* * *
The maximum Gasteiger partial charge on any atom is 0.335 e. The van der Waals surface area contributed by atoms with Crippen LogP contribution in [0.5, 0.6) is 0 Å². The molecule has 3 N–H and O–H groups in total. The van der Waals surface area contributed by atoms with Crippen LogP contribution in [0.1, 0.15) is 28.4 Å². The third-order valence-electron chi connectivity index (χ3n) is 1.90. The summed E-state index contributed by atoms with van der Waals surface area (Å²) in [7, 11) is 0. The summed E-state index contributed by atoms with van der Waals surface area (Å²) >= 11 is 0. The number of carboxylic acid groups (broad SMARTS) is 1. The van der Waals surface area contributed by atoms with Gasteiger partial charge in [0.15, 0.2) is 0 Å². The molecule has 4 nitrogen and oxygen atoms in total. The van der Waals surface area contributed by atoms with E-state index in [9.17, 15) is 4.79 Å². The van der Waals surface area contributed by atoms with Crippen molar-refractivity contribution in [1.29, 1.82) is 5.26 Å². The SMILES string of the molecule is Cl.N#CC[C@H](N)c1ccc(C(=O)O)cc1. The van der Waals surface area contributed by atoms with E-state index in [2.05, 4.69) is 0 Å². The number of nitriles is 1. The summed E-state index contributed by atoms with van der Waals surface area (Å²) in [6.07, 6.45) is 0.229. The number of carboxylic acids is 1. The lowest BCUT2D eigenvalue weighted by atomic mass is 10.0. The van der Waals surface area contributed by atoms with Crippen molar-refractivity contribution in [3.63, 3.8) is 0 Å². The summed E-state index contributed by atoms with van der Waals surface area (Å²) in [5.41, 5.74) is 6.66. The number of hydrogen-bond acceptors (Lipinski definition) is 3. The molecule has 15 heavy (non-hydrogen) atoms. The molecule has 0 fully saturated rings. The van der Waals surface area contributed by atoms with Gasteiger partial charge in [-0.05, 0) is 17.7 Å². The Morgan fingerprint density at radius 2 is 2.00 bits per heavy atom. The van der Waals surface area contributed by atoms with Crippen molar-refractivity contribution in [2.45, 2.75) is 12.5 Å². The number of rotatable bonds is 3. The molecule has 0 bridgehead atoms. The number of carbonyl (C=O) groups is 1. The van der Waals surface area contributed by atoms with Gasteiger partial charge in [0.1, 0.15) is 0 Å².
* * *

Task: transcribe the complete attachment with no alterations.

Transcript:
The maximum Gasteiger partial charge on any atom is 0.335 e. The van der Waals surface area contributed by atoms with Crippen LogP contribution in [0.5, 0.6) is 0 Å². The molecule has 3 N–H and O–H groups in total. The van der Waals surface area contributed by atoms with Crippen LogP contribution in [0.1, 0.15) is 28.4 Å². The third-order valence-electron chi connectivity index (χ3n) is 1.90. The summed E-state index contributed by atoms with van der Waals surface area (Å²) in [7, 11) is 0. The summed E-state index contributed by atoms with van der Waals surface area (Å²) >= 11 is 0. The number of carboxylic acid groups (broad SMARTS) is 1. The van der Waals surface area contributed by atoms with Gasteiger partial charge in [0.15, 0.2) is 0 Å². The molecule has 4 nitrogen and oxygen atoms in total. The van der Waals surface area contributed by atoms with E-state index in [9.17, 15) is 4.79 Å². The van der Waals surface area contributed by atoms with Crippen molar-refractivity contribution in [1.29, 1.82) is 5.26 Å². The SMILES string of the molecule is Cl.N#CC[C@H](N)c1ccc(C(=O)O)cc1. The van der Waals surface area contributed by atoms with E-state index in [2.05, 4.69) is 0 Å². The number of nitriles is 1. The summed E-state index contributed by atoms with van der Waals surface area (Å²) in [6.07, 6.45) is 0.229. The number of carboxylic acids is 1. The lowest BCUT2D eigenvalue weighted by atomic mass is 10.0. The van der Waals surface area contributed by atoms with Crippen molar-refractivity contribution in [3.63, 3.8) is 0 Å². The summed E-state index contributed by atoms with van der Waals surface area (Å²) in [5.41, 5.74) is 6.66. The number of hydrogen-bond acceptors (Lipinski definition) is 3. The molecule has 15 heavy (non-hydrogen) atoms. The molecule has 0 fully saturated rings. The van der Waals surface area contributed by atoms with Gasteiger partial charge in [-0.05, 0) is 17.7 Å². The Morgan fingerprint density at radius 2 is 2.00 bits per heavy atom. The van der Waals surface area contributed by atoms with Crippen molar-refractivity contribution in [2.45, 2.75) is 12.5 Å². The number of rotatable bonds is 3. The molecule has 0 bridgehead atoms. The number of carbonyl (C=O) groups is 1. The van der Waals surface area contributed by atoms with Gasteiger partial charge in [0.1, 0.15) is 0 Å².